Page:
Wednesday, April 17, 2024

NHC Commissioners to consider doling out $3M in loans for affordable housing

(Port City Daily/Alexandria Sands)

NEW HANOVER COUNTY —The first in what will be years of public investments in housing will be considered Monday.

The New Hanover County Board of Commissioners will view a proposal at their regular meeting to give a pair of developers $1.5 million loans to build 152 housing units targeted at people who make less than the median income — about $56,000 in New Hanover, according to the 2020 Census.

READ MORE: NHC commits $15M to affordable housing, ditches $50M housing bond

County staff is recommending East Carolina Community Development and Terroir Development receive the loans. A nonprofit based out of Beaufort, East Carolina has a long list of apartment developments throughout the region, including Wilmington’s Cypress Cove. 

The company’s affordable housing project is slated to have 68 units, to be located at 3120 Alex Task Dr. Though full applications from the developers were not available in the meeting agenda packet, East Coast received approval for the project from the county in May.

The project targets seniors mainly making at or below 60% median income; however, some will be available for people making even less. Seventeen of the units will be available for tenants making 30% median income and 11 will be affordable to those bringing in 50% of the median.

Terroir is based in Wilmington and the county planning board approved an affordable housing credit for its 84-unit project on Gordon Road in 2021. It includes handicap accessibility to all its facilities.

Both developers already have zoning and site plan approvals and requested 20-year, $1.5 million loans with 2% interest rates from the county. The public contributions will only cover a small part of costs, as East Carolina’s project will run roughly  $15.4 million and Terroir’s total comes in at $18.2 million. The firms have both secured loans to cover the remainder.

Each project also has been awarded state tax credits from the N.C. Housing Finance Agency.

Terroir’s development will be aimed at people earning 80% of the median income or less, and 21 of the units will be affordable to people at 30% of the median. For the lower-income units, Terroir will accept Section 8 vouchers, a program of the U.S. Department of Housing and Urban Development to assist “very low income families.” According to the N.C. Housing Finance Agency, federal tax credits are worth 9% of the qualified cost of a building.

The projects outranked four other proposals submitted as part of the county’s new workforce housing services program. In February, commissioners signed off committing a total of $15 million over the next five years to supporting affordable housing.

The move came after commissioners decided against proceeding with a $50 million bond package. The bond tested poorly through a survey conducted by UNC Greensboro and the Wilmington Chamber of Commerce, due to the tax increase associated with it.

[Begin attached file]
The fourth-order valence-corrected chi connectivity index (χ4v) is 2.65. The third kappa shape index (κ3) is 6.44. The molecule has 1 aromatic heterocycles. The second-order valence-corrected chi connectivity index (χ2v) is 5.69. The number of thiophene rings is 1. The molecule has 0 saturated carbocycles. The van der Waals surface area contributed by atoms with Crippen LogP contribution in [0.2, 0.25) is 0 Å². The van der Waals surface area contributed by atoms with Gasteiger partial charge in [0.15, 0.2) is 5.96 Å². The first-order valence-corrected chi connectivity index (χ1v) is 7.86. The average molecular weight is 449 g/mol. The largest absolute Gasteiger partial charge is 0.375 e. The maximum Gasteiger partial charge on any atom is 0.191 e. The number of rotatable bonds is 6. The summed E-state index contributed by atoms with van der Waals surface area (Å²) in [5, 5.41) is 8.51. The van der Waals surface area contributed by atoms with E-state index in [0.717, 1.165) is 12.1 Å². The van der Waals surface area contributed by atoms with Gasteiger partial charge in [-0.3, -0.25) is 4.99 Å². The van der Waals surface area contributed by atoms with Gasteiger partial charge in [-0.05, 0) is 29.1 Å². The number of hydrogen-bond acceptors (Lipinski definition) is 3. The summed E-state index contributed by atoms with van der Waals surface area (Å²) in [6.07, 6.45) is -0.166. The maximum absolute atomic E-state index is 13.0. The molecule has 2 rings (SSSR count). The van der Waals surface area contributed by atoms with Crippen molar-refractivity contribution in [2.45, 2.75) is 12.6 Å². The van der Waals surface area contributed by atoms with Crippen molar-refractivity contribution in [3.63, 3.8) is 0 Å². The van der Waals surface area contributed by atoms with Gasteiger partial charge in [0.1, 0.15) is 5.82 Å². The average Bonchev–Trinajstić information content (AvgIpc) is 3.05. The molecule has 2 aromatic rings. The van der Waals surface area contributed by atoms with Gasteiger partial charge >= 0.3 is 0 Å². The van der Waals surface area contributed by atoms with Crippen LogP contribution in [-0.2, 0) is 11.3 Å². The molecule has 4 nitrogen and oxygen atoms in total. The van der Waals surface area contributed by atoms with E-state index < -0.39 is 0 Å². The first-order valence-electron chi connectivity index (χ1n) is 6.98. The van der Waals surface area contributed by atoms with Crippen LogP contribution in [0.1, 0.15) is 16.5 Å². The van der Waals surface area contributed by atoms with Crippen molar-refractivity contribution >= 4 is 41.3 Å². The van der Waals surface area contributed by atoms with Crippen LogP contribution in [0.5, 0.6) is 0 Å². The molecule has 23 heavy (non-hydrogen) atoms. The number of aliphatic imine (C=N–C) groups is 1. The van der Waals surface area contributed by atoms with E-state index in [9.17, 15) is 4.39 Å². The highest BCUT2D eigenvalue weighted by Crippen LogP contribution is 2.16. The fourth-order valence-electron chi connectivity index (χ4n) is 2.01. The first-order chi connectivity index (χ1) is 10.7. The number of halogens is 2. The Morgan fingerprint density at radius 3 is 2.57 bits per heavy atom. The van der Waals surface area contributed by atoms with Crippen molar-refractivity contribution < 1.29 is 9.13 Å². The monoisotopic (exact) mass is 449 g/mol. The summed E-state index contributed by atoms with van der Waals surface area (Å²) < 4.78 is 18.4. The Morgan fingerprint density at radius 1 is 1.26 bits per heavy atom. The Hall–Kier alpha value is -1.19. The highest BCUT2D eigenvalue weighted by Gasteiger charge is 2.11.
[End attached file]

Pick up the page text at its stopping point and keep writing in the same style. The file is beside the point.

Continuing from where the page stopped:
A county and city housing survey estimates a gap of more than 23,000 housing units over the next 10 years.

Staff proposed the $15 million framework in June, and the county put together a team to rank the applications, taking into account financial feasibility, the quality of the projects based on zoning and materials and a good developer track record. Applications closed Aug. 8; requests were evaluated by the end of August.

The presentation in Monday’s agenda provides some rationale on why East Carolina and Terroir came out on top in the process. It notes Cape Fear Habitat for Humanity’s $1.5 million request scored well, but the cost-per-unit and percent of the project total too was high.

Supporting the $4.6 million, 17-unit project would have evaluated at $71,426 per unit for the county, as opposed to $22,058 per unit for East Carolina’s development and $17,857 per unit for Terroir.

The county has already provided some financial support for Habitat’s project as well. The commissioners donated four lots to the nonprofit and the project will receive American Rescue Plan Act money to the tune of $274,701. The county is also providing Habitat with $50,000 of additional grant money. 

Wilmington Area Rebuilding Ministry requested $502,000 to make “urgent” repairs to 60 homes in the area over the course of two years. The committee decided it needed more information about the period of affordability for the housing to consider funding the project. The projects getting funding recommendations each have 30-year guarantees on affordability via low-income tax credits.

Funding was not recommended for the Wilmington Realtors Foundation’s request because the project had an 80-120% median income range. The committee wrote the $250,000 unit cost “lessens the likelihood of short-term and long-term affordability for moderate income households.”

Cape Fear Collective’s application did not include a total project cost and the committee recommended strengthening the proposal’s budget, scheduling and site specifics.

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